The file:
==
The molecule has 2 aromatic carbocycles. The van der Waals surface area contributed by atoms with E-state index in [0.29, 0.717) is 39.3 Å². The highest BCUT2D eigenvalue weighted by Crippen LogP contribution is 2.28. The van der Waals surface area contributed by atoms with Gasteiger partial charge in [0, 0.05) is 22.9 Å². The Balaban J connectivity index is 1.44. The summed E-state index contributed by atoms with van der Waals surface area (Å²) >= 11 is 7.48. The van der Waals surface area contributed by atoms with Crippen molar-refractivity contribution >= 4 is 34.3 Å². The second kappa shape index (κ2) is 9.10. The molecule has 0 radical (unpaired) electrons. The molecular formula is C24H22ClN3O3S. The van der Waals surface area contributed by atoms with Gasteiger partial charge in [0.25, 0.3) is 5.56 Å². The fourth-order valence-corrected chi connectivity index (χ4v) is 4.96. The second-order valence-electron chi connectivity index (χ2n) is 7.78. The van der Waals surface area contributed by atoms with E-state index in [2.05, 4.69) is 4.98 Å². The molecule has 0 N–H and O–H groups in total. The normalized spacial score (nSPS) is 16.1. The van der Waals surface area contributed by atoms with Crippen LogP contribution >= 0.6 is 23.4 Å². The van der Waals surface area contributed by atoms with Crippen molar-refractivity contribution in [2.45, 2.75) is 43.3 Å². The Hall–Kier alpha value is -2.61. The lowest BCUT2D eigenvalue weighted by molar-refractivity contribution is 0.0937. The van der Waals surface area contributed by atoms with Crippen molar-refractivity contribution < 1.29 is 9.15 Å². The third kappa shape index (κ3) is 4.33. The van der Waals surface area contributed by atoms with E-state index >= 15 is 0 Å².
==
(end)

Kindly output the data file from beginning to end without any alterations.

The molecule has 2 aromatic carbocycles. The van der Waals surface area contributed by atoms with E-state index in [0.29, 0.717) is 39.3 Å². The highest BCUT2D eigenvalue weighted by Crippen LogP contribution is 2.28. The van der Waals surface area contributed by atoms with Gasteiger partial charge in [0, 0.05) is 22.9 Å². The Balaban J connectivity index is 1.44. The summed E-state index contributed by atoms with van der Waals surface area (Å²) >= 11 is 7.48. The van der Waals surface area contributed by atoms with Crippen molar-refractivity contribution >= 4 is 34.3 Å². The second kappa shape index (κ2) is 9.10. The molecule has 0 radical (unpaired) electrons. The molecular formula is C24H22ClN3O3S. The van der Waals surface area contributed by atoms with Gasteiger partial charge in [0.25, 0.3) is 5.56 Å². The fourth-order valence-corrected chi connectivity index (χ4v) is 4.96. The second-order valence-electron chi connectivity index (χ2n) is 7.78. The van der Waals surface area contributed by atoms with E-state index in [2.05, 4.69) is 4.98 Å². The molecule has 0 N–H and O–H groups in total. The normalized spacial score (nSPS) is 16.1. The van der Waals surface area contributed by atoms with Crippen LogP contribution >= 0.6 is 23.4 Å². The van der Waals surface area contributed by atoms with Crippen molar-refractivity contribution in [2.45, 2.75) is 43.3 Å². The Hall–Kier alpha value is -2.61. The lowest BCUT2D eigenvalue weighted by molar-refractivity contribution is 0.0937. The van der Waals surface area contributed by atoms with Crippen molar-refractivity contribution < 1.29 is 9.15 Å². The third kappa shape index (κ3) is 4.33. The van der Waals surface area contributed by atoms with E-state index >= 15 is 0 Å².